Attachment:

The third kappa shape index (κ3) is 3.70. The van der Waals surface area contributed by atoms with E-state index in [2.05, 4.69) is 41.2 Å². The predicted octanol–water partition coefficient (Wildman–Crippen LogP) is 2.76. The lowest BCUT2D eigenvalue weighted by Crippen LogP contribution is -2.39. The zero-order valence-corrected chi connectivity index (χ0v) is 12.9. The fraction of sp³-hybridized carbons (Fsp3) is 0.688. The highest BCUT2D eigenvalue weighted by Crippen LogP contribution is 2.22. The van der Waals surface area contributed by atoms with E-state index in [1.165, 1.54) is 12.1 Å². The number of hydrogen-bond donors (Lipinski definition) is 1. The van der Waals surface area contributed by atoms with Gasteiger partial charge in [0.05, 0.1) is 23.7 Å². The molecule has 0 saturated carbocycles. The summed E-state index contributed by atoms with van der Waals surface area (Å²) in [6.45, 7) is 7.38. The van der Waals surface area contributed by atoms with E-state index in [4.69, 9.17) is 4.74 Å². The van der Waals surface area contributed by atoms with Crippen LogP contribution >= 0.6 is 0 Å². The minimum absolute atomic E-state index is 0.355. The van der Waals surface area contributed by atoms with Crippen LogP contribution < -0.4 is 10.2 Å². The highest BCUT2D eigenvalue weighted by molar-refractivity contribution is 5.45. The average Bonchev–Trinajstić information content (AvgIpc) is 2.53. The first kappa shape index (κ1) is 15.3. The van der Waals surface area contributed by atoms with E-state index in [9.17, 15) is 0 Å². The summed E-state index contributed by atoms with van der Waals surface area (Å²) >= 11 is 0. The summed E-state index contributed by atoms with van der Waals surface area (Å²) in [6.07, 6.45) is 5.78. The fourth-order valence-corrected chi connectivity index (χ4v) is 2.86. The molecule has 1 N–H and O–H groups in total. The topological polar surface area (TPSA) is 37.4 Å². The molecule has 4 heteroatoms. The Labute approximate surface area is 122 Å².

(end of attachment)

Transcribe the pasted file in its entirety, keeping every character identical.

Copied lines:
The third kappa shape index (κ3) is 3.70. The van der Waals surface area contributed by atoms with E-state index in [2.05, 4.69) is 41.2 Å². The predicted octanol–water partition coefficient (Wildman–Crippen LogP) is 2.76. The lowest BCUT2D eigenvalue weighted by Crippen LogP contribution is -2.39. The zero-order valence-corrected chi connectivity index (χ0v) is 12.9. The fraction of sp³-hybridized carbons (Fsp3) is 0.688. The highest BCUT2D eigenvalue weighted by Crippen LogP contribution is 2.22. The van der Waals surface area contributed by atoms with E-state index in [1.165, 1.54) is 12.1 Å². The number of hydrogen-bond donors (Lipinski definition) is 1. The van der Waals surface area contributed by atoms with Gasteiger partial charge in [0.05, 0.1) is 23.7 Å². The molecule has 0 saturated carbocycles. The summed E-state index contributed by atoms with van der Waals surface area (Å²) in [6.45, 7) is 7.38. The van der Waals surface area contributed by atoms with E-state index in [4.69, 9.17) is 4.74 Å². The van der Waals surface area contributed by atoms with Crippen LogP contribution >= 0.6 is 0 Å². The minimum absolute atomic E-state index is 0.355. The van der Waals surface area contributed by atoms with Crippen LogP contribution < -0.4 is 10.2 Å². The highest BCUT2D eigenvalue weighted by molar-refractivity contribution is 5.45. The average Bonchev–Trinajstić information content (AvgIpc) is 2.53. The first kappa shape index (κ1) is 15.3. The van der Waals surface area contributed by atoms with E-state index in [9.17, 15) is 0 Å². The summed E-state index contributed by atoms with van der Waals surface area (Å²) >= 11 is 0. The summed E-state index contributed by atoms with van der Waals surface area (Å²) in [6.07, 6.45) is 5.78. The fourth-order valence-corrected chi connectivity index (χ4v) is 2.86. The molecule has 1 N–H and O–H groups in total. The topological polar surface area (TPSA) is 37.4 Å². The molecule has 4 heteroatoms. The Labute approximate surface area is 122 Å².